Oderisi Redux: PURGATORIO, Canto XI, Lines 73 - 108
Mar 13 2024
Oderisi Redux: PURGATORIO, Canto XI, Lines 73 - 108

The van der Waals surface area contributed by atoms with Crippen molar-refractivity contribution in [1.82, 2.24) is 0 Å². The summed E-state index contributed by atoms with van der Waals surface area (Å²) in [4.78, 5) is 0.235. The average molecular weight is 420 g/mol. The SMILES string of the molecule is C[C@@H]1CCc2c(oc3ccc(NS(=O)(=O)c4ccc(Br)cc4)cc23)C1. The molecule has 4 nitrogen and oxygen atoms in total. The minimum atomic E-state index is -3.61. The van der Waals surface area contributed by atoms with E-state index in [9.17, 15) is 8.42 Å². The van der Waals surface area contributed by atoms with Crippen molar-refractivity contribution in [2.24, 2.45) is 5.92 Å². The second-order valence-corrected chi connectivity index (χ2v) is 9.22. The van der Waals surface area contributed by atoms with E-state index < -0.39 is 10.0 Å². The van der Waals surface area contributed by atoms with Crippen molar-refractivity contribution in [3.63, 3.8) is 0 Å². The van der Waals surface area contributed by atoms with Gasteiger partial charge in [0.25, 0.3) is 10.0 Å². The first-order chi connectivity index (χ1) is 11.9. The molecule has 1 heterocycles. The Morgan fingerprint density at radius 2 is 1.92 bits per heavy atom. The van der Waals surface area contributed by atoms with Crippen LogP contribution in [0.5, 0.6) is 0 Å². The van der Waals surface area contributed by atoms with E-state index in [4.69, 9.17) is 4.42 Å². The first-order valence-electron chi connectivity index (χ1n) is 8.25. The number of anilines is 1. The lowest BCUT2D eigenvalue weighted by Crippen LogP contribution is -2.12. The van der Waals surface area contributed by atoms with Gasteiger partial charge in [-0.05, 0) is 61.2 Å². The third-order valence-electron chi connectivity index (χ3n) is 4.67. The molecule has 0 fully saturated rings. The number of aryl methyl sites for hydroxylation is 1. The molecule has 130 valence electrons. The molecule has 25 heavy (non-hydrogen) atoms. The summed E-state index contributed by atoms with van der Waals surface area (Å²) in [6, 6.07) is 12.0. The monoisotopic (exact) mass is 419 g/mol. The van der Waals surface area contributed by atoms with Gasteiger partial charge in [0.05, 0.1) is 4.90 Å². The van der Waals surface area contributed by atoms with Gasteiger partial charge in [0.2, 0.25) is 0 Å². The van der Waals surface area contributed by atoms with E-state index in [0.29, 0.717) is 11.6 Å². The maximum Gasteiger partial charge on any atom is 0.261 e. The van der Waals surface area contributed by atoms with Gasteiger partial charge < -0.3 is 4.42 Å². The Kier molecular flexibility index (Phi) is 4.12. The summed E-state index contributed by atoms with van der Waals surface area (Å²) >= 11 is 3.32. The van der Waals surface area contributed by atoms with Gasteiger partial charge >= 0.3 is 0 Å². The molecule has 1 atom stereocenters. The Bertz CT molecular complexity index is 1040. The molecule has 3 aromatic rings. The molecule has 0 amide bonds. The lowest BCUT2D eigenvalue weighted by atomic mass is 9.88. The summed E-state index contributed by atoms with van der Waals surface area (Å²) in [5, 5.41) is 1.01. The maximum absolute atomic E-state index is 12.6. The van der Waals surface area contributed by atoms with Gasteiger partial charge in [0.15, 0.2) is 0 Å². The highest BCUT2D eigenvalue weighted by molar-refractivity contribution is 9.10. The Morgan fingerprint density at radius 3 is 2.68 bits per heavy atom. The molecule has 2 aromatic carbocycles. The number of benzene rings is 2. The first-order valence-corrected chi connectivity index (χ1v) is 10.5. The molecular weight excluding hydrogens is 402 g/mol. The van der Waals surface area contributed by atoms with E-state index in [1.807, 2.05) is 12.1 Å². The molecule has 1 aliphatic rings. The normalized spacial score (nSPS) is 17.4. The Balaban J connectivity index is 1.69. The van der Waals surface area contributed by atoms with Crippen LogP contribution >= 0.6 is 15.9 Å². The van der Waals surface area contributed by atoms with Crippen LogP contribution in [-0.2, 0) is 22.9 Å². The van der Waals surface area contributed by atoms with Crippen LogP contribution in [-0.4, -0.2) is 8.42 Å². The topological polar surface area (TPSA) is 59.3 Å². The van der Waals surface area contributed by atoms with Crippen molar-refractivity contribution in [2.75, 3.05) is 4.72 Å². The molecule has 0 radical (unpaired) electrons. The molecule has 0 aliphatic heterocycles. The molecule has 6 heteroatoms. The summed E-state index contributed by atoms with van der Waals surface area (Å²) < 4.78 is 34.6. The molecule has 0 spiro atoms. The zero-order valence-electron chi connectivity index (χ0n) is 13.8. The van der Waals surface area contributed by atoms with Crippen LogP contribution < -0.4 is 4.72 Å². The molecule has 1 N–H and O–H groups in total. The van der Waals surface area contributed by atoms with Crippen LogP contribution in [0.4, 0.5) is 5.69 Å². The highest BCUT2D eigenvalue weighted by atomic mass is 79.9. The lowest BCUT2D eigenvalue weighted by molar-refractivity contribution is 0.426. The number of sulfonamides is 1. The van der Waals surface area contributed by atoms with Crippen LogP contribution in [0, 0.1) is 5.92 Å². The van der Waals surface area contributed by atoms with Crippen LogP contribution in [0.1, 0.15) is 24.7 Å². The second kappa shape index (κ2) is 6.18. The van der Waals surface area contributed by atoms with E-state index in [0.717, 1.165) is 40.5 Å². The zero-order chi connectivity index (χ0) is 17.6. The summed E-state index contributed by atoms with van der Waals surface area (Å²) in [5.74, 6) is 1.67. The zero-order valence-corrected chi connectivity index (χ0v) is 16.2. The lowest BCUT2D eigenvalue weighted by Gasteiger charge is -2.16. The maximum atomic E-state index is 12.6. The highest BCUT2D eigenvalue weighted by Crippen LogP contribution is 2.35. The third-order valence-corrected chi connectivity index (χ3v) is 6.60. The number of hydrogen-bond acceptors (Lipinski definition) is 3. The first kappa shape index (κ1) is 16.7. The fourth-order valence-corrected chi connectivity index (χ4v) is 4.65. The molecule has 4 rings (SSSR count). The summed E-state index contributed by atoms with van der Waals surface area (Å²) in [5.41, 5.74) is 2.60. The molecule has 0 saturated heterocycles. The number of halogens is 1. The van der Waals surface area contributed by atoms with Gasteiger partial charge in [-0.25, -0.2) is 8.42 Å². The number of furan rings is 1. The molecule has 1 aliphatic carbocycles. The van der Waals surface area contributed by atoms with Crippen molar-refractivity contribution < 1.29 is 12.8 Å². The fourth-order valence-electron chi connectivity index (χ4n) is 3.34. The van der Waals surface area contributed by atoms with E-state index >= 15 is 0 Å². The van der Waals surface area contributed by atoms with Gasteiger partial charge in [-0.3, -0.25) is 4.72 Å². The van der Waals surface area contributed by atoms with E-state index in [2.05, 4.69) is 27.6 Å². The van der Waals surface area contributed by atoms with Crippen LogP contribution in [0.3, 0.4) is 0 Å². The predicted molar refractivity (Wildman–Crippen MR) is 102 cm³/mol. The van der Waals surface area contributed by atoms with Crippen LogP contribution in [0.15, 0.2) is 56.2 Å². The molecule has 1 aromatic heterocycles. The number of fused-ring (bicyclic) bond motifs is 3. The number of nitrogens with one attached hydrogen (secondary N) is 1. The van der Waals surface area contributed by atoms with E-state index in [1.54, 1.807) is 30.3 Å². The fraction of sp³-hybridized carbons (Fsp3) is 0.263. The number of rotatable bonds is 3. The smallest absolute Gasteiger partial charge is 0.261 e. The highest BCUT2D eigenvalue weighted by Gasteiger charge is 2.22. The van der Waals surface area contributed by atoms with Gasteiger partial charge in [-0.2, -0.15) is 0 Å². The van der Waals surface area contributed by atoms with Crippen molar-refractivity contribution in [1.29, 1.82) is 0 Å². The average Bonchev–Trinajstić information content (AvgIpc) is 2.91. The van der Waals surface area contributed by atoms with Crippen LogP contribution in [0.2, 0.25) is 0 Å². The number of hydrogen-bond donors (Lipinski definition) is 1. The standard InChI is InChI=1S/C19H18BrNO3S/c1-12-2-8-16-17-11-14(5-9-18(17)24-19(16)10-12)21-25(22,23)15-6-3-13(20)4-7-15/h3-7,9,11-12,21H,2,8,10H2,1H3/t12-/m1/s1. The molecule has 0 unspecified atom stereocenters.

I said we'd move on to the second half of Oderisi da Gubbio's speech . . . but there's no way we can. There are still so many unanswered questions about the way Dante cryptically inserts himself into the text, the way the art of miniaturization reflects the new style in poetry that Dante practices, and the very fact that Dante meets someone whose life is spent with manuscripts.Join me, Mark Scarbrough, as we work our way through more questions about the first half of Oderisi's speech in PURGATORIO.Here are the segments for this episode of WALKING WITH DANTE:[01:57] My English translation of the passage: PURGATORIO, Canto XI, lines 73 - 108. If you'd like to read along or continue the conversation (yes, please!), go to my website, markscarbrough.com.[04:46] Oderisi and Franco are indeed mentioned by others but mostly centuries after Dante. And for what it's worth, is Dante even writing a history-based poem?[06:48] Oderisi calls Dante the pilgrim "brother"--as in monastic brotherhood or as in the talk of artistic guilds?[08:32] Dante puts the prophetic denunciation in the mouth of a character, rather than in the poet's interpolation.[12:38] Dante meets a miniaturist, an illuminator . . . and the new style of poetry was mostly practiced in small poems like sonnets and canzone.[17:34] In my interpretation, Dante the poet remains unnamed in the tercet about the Guidos. Should we see a psychological or artistic development here?[22:13] Dante meets an illuminator, the sort who our poet might hope would someday work on COMEDY.